Cardioembolic stroke: Under the age of 30 the heart is the leading source of emboli (rheumatic valvular disease, bacterial endocarditis, atrial myxoma and congenital abormalities). Infective endocarditis causes neurologic deficits in 20% of cases. Risk factors for infective endocarditis include surgical or invasive diagnostic procedures, iv drug abuse, recent dental procedures, neoplasms and valve replacement procedures. Complications may be aseptic meningitis, brain abscess and encephalopathy. Brain hemorrhage occurs typically in iv drug users (Staphylococcus aureus endocarditis). Transesophageal echocardiogram is more useful in the diagnostic work-up than tranthoracic echocardiogram. Complement and urinalysis are usually abnormal, together with increased ESR, and prominent weight loss, skin lesions and fever. Other causes are atrial fibrillation, right-left shunt with deep venous thrombosis and atrial myxoma.
Trousseau syndrome: Small strokes due to hypercoagulability or nonbacterial thrombotic endocarditis develop early in the course of cancer and need to be differentiated from vasculitis.
Hypercoagulable states: About 35% of patients with ischemic stroke of undetermined origin have coagulopathy. There is often a family history. Congenital coagulation deficiencies of AT III, protein C and S: Both the latter are autosomal dominant inherited disorders resulting in stroke or more often venous thrombosis (most often children). The defective gene is located at chromosome 2q13 (protein C) and 3p11 (protein S). Activated protein C resistance (factor V Leiden) may be another cause of stroke related to protein C. Antiphospholipid syndrome (APLS): This syndrome can masquerade vasculitis. The syndrome is part of the coagulopathies and results clinically in migraine, recurrent ischemic strokes or TIAs, livedo reticularis, acrocyanosis, ulceration, Raynaud's phenomenon, and purpuric macular lesions, thrombocytopenia, recurrent miscarriages (up to 30%), and thickening of the mitral valve. Age is significantly associated with coagulopathy with anticardiolipin IgG antibodies titer. The current diagnostic criteria for neurologic diagnosis of probable APLS are: (a) age < 55 years; (b) episodes of brain infarction, TIA, amaurosis fugax, retinal infarction, myelopathy, vascular dementia, or abnormal movements such as chorea; and (c) the presence of antiphospholipid antibodies of which there are at least two types: lupus anticoagulant and anticardiolipin antibody: high levels of IgG anticardiolipin antibodies (titer >16 on at least 2 occasions, 2 to 3 months apart), presence of lupus anticoagulant (abnormal aPTT, Kaolin clotting time test), or both. These antibodies are present in about 25% of patients with APLS and are associated with an increased risk for thrombosis; anticardiolipin antibodies resulting predominantly in venous thrombosis, while lupus anticoagulant is associated with both venous and arterial thrombosis (including coronary, cerebral, retinal and lower limbs). 8-10% of all patients with venous thrombosis have antiphospholipid antibodies. In patients with SLE these circulating procoagulant antibodies are found in 7-58% of patients. 23-58% of patients with lupus anticoagulant develop thrombosis, often recurrent. Sneddon syndrome (antiphospholipid antibodies, stroke and livedo reticularis in the absence of other systemic disease). Hematologic disorders: Anemia in general but in particular, sickle cell anemia: 17% of patients have cerebrovascular symptoms by early adulthood. Neuroradiologically, the disease may present with confluent white matter abnormalities, but often has gray matter accompaniment, and usually occurs in patients with established clinical disease. The transmission is autosomal recessive. Polycythemia vera and essential thrombocytosis.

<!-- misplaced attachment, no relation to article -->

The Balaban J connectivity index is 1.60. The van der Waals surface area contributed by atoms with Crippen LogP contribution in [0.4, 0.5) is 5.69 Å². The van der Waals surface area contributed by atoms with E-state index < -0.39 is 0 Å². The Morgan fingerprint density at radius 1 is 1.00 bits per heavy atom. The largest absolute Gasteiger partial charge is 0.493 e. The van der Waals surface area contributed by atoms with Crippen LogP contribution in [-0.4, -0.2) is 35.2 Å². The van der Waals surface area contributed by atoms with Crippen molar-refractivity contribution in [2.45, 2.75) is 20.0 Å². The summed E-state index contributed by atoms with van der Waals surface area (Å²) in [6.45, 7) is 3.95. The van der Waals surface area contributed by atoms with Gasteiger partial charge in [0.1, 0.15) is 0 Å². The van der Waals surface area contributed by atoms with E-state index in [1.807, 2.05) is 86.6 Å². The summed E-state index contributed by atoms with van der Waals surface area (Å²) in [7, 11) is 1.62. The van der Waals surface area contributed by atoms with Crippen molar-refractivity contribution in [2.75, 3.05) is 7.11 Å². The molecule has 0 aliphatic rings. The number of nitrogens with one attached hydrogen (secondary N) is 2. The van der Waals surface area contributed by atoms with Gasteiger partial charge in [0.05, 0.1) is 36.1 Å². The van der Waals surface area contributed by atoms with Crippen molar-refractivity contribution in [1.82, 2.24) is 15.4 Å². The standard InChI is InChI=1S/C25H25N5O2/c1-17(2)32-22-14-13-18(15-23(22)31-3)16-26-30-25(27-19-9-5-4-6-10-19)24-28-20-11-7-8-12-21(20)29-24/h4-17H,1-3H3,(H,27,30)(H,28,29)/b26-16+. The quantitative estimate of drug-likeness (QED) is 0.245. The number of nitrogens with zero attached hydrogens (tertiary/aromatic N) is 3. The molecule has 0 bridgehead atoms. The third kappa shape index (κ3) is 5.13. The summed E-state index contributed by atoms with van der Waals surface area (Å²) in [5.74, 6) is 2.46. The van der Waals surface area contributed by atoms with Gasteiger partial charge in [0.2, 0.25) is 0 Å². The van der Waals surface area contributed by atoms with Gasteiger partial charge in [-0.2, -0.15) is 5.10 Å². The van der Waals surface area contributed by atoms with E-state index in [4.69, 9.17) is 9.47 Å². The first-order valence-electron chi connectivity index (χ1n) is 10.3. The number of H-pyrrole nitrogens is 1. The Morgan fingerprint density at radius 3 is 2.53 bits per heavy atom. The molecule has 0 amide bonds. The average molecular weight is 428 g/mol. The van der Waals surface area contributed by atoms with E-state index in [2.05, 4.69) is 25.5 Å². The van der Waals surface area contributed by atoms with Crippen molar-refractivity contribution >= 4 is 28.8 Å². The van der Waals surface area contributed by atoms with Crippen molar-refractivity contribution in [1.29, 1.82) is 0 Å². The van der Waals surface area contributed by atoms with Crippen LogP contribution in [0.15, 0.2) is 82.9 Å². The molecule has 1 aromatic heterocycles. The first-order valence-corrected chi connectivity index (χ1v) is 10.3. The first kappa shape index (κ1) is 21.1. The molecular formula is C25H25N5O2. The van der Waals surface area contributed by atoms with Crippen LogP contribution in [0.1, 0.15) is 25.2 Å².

Cryptogenic stroke: About half of the strokes in young patients are diagnosed as cryptogenic.
Non-traumatic Hemorrhagic stroke:
ICH is responsible for about 10% of all strokes, whereas 7% are attributed to SAH.
SAH: Ehlers-Danlos type IV, Marfan and polycystic kidney disease.
Vasculopathy: Moyamoya disease, eclampsia or postpartum vasculopathy
Hemorrhagic infarction: Venous infarcts are nearly always hemorrhagic.
Aneurysms, hemangiomas, AVM and cerebral cavernous malformations: The latter has a (multiple) popcorn-like lesions on T2 MRI images.
Vasculitis: PAN, PACNS.
Drug abuse: Sympathomimetic drugs, especially, cocaine and amphetamines.
Others: Coagulopathy and sickle cell disease